Phalacrocorax carbo – A common resident.
There are nesting stations at various places on the coast, on Ramsey and Skomer Islands, &c. There are some twenty to thirty pair of Cormorants about Lydstep Head, near Tenby, as Mr. C. Jefferys informs us; a colony nests on trees at Slebech ; and some Herons that nested at Poyntz Castle on St. Bride’s Bay, were driven from their nests upon the cliffs by Cormorants, who took possession of them for themselves. The nesting places of the Cormorants emit an abominable stench from putrid fish remains, and are not delightful to linger near.
In the summer-time, when the streams are low and clear, numerous Cormorants come inland, and work great havoc among the trout; and we always regarded it as an evil omen when we saw one or two of them heading up our valley. It is almost impossible to approach these poachers, as there is generally a sentinel perched on some tree by the river-side, while one or two others are working the adjoining pools. When fishing we would occasionally come upon a Cormorant so gorged with trout as to be unable to fly. One day we ran back for a gun to do execution on the caitiff, but just as we were approaching within range he uttered an unearthly cry, and vomiting his spoils, made off heavily on wing.
Cormorants are often entangled and caught in fishing nets, and the birds of the year, with their white breasts, are considered by the fishermen to belong to another species, and have been sent to us as great rarities. A Cormorant, a short time since, was picked up dead, near Tenby, with an oyster clinging to and closing its mandibles. The bird was stuffed with the oyster, and is now at Bath. We have received the following particulars of this strange occurrence from Mr. C. Jefferys, of Tenby : —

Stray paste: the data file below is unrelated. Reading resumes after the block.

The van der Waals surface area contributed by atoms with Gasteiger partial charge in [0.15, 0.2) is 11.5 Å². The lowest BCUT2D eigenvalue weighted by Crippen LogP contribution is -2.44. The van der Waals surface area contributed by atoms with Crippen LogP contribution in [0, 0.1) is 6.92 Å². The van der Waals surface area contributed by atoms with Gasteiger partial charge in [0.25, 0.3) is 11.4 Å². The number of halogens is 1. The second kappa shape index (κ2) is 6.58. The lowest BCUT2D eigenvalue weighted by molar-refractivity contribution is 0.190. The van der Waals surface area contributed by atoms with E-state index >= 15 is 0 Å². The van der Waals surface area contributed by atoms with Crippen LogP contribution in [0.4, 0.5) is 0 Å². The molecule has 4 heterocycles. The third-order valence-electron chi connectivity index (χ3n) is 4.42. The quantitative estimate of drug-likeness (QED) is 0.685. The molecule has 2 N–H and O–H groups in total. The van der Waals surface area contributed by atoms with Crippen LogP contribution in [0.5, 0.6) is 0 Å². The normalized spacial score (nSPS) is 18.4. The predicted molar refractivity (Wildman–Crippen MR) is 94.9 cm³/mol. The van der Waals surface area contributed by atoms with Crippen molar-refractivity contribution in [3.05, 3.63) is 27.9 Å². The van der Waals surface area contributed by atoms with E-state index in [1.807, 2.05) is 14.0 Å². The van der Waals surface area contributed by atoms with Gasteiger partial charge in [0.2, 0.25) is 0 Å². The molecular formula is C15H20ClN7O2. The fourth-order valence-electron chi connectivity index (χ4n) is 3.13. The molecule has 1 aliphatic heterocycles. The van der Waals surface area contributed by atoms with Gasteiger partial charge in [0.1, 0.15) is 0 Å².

CORMORANT CAUGHT BY AN OYSTER. “On August 22nd, 1892, the sea being somewhat rough for that time of year, the man in charge of the bathing-machines on the North Sands, Tenby, saw some 300 to 400 yards from shore, something dark which kept appearing and disappearing between the waves. Being unable to make out what it really was, and at first thinking it might be one of the bathers in danger, he took a boat and went out. Before reaching the object he saw it was a large bird, that appeared to be using every effort to rise from the water, and yet was unable to do so, its head being held down by some unseen weight. With a little trouble he secured the bird, and brought it to shore alive. It proved to be an adult Cormorant, weighing between 7 1/2 and 7 3/4 lbs., and attached to its lower mandible was a large oyster; which was afterwards found to weigh between 9 and 10 oz.
When the bird was brought me it was dead, but the oyster was still attached. It held to about an inch of the lower mandible, which in the bird’s fearful struggles to get free had broken off short, the only attachment between it and the bird being the skin of the throat, which had twisted up like a piece of catgut. The Cormorant, when diving for food, must have seized the open oyster, which closed on the bill. The bird was buoyant enough to bring the oyster to the surface, but was unable to rise from the water, and must eventually have been drowned, as it could with difficulty keep its head above the surface. Mr. A. K. Cunninghame, of Bath, who was on the shore at the time, purchased the bird from the man who obtained it, and brought it to me to set up.”
Mathew M.A. 1894, Birds of Pembrokeshire and its Islands
More about the Cormorant in Pembrokeshire